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Improving Regional Blood Pressure Control: a Positive Deviance Tiered Intensity Approach.

Bolen SD, Love TE, Einstadter D, Lever J, Lewis S, Persaud H, Fiegl J, Liu R, Ali-Matlock W, Bar-Shain D, Caron A, Misak J, Wagner T, Kauffman E, Cook L, Hebert C, White S, Kobaivanova N, Cebul R. Improving Regional Blood Pressure Control: a Positive Deviance Tiered Intensity Approach. Journal of general internal medicine. 2021 Jun 1; 36(6):1591-1597.

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Abstract:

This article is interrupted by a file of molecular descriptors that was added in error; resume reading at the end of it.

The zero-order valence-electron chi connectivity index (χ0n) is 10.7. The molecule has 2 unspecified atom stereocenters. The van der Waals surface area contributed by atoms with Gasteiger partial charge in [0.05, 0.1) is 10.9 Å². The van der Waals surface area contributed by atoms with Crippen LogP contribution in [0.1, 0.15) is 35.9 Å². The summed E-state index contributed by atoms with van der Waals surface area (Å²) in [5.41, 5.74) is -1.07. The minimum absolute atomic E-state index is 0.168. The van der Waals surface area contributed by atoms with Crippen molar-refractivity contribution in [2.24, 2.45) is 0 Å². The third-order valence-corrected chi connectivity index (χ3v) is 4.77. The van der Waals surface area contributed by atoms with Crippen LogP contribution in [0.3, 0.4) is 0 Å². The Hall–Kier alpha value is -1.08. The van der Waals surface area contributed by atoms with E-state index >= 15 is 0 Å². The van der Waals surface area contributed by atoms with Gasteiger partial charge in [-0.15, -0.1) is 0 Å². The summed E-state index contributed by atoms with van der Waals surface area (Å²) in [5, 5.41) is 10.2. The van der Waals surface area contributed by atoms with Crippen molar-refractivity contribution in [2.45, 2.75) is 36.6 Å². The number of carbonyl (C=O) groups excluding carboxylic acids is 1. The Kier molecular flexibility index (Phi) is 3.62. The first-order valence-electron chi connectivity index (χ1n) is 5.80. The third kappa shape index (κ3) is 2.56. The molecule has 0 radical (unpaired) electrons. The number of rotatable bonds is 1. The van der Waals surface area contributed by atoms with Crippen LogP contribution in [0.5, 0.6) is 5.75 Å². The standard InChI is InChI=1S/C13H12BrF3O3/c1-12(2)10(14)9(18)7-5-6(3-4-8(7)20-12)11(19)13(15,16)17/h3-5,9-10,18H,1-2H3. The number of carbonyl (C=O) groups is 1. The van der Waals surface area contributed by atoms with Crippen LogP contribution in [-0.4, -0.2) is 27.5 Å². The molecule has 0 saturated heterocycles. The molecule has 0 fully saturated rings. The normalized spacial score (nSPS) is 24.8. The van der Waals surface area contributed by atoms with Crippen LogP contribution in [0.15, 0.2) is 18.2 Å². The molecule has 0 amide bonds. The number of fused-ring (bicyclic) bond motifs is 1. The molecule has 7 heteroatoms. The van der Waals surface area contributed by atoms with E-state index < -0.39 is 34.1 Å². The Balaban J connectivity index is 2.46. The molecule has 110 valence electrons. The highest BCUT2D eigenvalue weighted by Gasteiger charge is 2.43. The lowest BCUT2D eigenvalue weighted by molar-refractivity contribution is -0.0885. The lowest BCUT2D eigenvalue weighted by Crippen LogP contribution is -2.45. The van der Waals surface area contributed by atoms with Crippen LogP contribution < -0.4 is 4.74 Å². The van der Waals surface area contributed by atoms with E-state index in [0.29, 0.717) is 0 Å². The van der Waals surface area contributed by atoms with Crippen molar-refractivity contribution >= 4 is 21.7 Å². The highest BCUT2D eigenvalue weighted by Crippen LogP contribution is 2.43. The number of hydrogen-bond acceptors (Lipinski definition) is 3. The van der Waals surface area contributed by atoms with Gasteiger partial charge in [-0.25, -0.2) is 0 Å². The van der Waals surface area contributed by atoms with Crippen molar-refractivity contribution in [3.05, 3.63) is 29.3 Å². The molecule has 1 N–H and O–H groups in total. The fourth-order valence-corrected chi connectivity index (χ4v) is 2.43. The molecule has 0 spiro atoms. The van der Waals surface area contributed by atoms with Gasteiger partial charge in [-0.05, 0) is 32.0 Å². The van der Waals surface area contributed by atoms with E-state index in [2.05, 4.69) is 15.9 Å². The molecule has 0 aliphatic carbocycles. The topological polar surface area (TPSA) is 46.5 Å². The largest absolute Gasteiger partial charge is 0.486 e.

BACKGROUND: Accelerated translation of real-world interventions for hypertension management is critical to improving cardiovascular outcomes and reducing disparities. OBJECTIVE: To determine whether a positive deviance approach would improve blood pressure (BP) control across diverse health systems. DESIGN: Quality improvement study using 1-year cross sections of electronic health record data over 5 years (2013-2017). PARTICIPANTS: Adults 18 with hypertension with two visits in 2 years with at least one primary care visit in the last year (N = 114,950 at baseline) to a primary care practice in Better Health Partnership, a regional health improvement collaborative. INTERVENTIONS: Identification of a "positive deviant" and dissemination of this system's best practices for control of hypertension (i.e., accurate/repeat BP measurement; timely follow-up; outreach; standard treatment algorithm; and communication curriculum) using 3 different intensities (low: Learning Collaborative events describing the best practices; moderate: Learning Collaborative events plus consultation when requested; and high: Learning Collaborative events plus practice coaching). MAIN MEASURES: We used a weighted linear model to estimate the pre- to post-intervention average change in BP control ( < 140/90 mmHg) for 35 continuously participating clinics. KEY RESULTS: BP control post-intervention improved by 7.6% [95% confidence interval (CI) 6.0-9.1], from 67% in 2013 to 74% in 2017. Subgroups with the greatest absolute improvement in BP control included Medicaid (12.0%, CI 10.5-13.5), Hispanic (10.5%, 95% CI 8.4-12.5), and African American (9.0%, 95% CI 7.7-10.4). Implementation intensity was associated with improvement in BP control (high: 14.9%, 95% CI 0.2-19.5; moderate: 5.2%, 95% CI 0.8-9.5; low: 0.2%, 95% CI-3.9 to 4.3). CONCLUSIONS: Employing a positive deviance approach can accelerate translation of real-world best practices into care across diverse health systems in the context of a regional health improvement collaborative (RHIC). Using this approach within RHICs nationwide could translate to meaningful improvements in cardiovascular morbidity and mortality.





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